Arsenic fractionation, plant uptake and its concentrations in runoff from poultry litter- amended pastures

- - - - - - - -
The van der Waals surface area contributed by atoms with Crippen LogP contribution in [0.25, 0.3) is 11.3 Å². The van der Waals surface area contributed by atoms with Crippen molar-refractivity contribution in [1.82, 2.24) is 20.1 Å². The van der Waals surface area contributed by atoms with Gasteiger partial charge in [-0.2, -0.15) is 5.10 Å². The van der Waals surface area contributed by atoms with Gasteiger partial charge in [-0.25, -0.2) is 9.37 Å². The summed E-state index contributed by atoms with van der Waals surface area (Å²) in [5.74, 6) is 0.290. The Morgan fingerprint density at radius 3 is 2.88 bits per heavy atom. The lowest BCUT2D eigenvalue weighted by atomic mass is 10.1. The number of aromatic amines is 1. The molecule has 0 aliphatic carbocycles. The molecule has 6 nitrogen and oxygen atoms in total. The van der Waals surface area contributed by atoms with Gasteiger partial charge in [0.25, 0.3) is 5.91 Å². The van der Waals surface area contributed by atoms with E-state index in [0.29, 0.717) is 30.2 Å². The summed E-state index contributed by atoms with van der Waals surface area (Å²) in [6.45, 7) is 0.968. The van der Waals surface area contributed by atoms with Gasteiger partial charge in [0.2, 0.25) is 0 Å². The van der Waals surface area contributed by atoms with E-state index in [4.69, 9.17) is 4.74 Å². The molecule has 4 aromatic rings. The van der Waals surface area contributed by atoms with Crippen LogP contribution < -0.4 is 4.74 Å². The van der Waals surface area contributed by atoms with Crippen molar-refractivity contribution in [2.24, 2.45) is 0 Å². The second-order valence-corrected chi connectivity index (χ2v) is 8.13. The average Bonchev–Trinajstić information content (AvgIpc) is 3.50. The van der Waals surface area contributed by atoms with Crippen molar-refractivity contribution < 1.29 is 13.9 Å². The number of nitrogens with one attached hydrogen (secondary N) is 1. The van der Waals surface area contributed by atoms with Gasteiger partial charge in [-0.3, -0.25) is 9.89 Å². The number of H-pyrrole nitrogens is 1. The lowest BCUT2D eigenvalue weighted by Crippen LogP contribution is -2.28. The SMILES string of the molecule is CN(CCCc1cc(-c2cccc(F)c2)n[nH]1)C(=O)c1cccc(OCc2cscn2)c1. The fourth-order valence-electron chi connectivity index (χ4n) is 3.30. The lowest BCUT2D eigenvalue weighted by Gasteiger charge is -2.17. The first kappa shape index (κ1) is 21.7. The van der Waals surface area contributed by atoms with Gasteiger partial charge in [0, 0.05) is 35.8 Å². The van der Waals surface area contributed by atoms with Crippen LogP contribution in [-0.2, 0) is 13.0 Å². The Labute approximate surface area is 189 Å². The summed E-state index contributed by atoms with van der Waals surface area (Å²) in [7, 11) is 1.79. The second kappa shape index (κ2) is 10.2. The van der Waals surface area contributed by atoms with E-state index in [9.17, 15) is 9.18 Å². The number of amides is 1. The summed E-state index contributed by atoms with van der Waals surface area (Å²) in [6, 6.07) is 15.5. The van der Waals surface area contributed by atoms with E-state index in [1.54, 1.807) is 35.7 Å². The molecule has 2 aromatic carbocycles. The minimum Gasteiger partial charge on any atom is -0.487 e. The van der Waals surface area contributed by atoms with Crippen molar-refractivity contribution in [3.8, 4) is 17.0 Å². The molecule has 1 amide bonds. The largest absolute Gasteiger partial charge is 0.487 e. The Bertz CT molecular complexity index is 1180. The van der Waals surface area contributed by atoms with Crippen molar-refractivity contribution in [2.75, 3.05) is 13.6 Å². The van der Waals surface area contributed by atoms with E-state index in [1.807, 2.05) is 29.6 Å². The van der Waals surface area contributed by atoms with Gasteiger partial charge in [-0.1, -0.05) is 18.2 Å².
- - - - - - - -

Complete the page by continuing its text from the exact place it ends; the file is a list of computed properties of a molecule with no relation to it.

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In regions of concentrated poultry production, poultry litter (PL) is commonly surface-applied to pastures at high levels over multiple years. The effect of long-term applications of PL on soil concentrations of arsenic (As), copper (Cu), Zinc (Zn), and the uptake of these elements by bermudagrass showed that concentrations these trace elements in soils were significantly greater than unamended (control) soil at 0-2.5 and 2.5-7.5 cm depths. However, the levels were well below the USEPA loading limits. Concentrations of all As fractions were significantly greater in PL-amended soils compared to control at both depths. Residual fraction was the predominant form of As in all soils. In a rainfall simulation (RS) study, total concentrations of As in runoff were above USEPA drinking water limit immediately or few days after PL application and it remained elevated 4 weeks after PL application. However, concentrations of Cu and Zn even immediately after PL application were below USEPA drinking water limit. Roxarsone was the major As species in the fresh PL and runoff from third RS study.